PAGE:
Private schools in the city include Laurel School, Hathaway Brown School, and the lower campus of University School. There is also a parochial school in Shaker, St. Dominic School.[35]

John Carroll University is partially located in Shaker Heights, with the university owning several residential and commercial properties in the city. Additionally, Shaker Heights is in proximity to University Circle, which is home to Case Western Reserve University, The Cleveland Institute of Art, and the Cleveland Institute of Music.


The main branch of the Shaker Heights Public Library, a member of the CLEVNET consortium.[36]

Shaker Heights is the city of license for CBS affiliate WOIO, channel 19, which has its studios and offices in Cleveland.[37] Shaker Heights news appears in the Cleveland daily newspaper, The Plain Dealer. The Sun Press, a weekly, provides local coverage of Shaker Heights and neighboring Beachwood, Cleveland Heights, and University Heights.[38]

See also


  1. ^ a b c "US Board on Geographic Names". United States Geological Survey. 2007-10-25. Retrieved 2008-01-31. 
  2. ^ a b "American FactFinder". United States Census Bureau. Retrieved 2008-01-31. 
  3. ^ Office of Strategic Research. "Ohio County Profiles:Cuyahoga County" (PDF). Ohio Department of Development. pp. 1. Retrieved 2008-02-12. 
  4. ^ "US Gazetteer files: 2000 and 1990". United States Census Bureau. 2005-05-03. Retrieved 2008-01-31. 
  5. ^ Behnke Associates, Inc.. "The Doan Brook Watershed" (PDF). The Holden Parks Trust Distribution Committee. pp. 1. Retrieved 2008-01-20.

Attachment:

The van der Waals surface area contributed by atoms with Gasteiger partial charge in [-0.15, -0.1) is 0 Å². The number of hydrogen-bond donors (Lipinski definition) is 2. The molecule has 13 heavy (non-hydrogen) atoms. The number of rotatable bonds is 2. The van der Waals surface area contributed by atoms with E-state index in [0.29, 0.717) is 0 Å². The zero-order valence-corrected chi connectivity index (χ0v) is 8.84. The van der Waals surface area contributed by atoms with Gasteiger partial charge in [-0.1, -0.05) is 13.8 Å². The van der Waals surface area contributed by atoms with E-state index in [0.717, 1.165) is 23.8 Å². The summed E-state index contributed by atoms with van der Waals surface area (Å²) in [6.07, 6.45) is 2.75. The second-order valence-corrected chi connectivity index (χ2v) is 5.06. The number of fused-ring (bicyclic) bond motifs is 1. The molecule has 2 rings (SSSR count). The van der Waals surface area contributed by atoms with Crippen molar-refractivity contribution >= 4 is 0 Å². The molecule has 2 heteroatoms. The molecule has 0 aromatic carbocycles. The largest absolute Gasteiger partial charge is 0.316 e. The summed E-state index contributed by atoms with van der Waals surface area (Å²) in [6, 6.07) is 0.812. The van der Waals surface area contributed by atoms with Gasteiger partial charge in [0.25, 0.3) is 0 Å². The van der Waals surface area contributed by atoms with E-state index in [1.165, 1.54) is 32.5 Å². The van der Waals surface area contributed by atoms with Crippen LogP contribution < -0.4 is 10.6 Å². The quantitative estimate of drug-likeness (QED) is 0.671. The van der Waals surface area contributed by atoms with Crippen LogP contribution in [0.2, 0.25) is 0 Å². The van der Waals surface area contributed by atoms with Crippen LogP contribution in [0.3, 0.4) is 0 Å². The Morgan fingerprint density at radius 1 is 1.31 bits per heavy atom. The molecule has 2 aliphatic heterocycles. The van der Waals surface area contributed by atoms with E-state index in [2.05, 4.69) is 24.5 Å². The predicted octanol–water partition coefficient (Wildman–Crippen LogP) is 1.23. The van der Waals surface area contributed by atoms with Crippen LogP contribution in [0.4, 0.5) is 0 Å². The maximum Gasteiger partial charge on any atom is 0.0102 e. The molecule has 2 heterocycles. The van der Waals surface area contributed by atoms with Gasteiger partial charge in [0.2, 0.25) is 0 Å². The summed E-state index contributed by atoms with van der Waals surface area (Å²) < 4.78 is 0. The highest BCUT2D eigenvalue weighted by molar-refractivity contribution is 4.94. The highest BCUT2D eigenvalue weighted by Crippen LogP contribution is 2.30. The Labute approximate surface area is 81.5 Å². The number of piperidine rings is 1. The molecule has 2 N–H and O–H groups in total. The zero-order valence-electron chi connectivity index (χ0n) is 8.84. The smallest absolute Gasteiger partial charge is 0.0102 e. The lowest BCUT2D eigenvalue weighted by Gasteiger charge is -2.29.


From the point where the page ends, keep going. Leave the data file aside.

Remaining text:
6. ^ "Observed Weather Reports". 2008-01-07. Retrieved 2008-03-14. 
  7. ^ a b "Monthly Averages for Cleveland, OH (44120)". The Weather Channel. Retrieved 2008-01-21. 
  8. ^ NOWData - NOAA Online Weather Data. National Weather Service. Retrieved on 2006-04-05.
  9. ^ Housing Policy Research Program, Cleveland State University College of Urban Affairs. "Cities of the First Suburbs Consortium". Retrieved 2008-03-19. 
  10. ^ "Northeast Region". Northeast Ohio First Suburbs Consortium. Retrieved 2007-05-09. 
  11. ^ "Shaker Neighborhoods". Shaker Online. 2008. Retrieved 2008-02-05. 
  12. ^ a b Maag, Christopher (2008-01-17). "A Suburb Looks Nervously at Its Urban Neighbor". New York Times. Retrieved 2008-06-12. 
  13. ^ "Directions to the Hanna Perkins Center for Child Development". 2007. Retrieved 2008-02-05. 
  14. ^ "75 Years An Informal History of Shaker Heights" (PDF). Shaker Heights Public Library. p. 26. Retrieved 2008-02-27. 
  15. ^ "Shaker Heights city, Cuyahoga County, Ohio: General Population and Housing Characteristics: 1990". US Census Bureau. 1990. Retrieved 2008-02-27.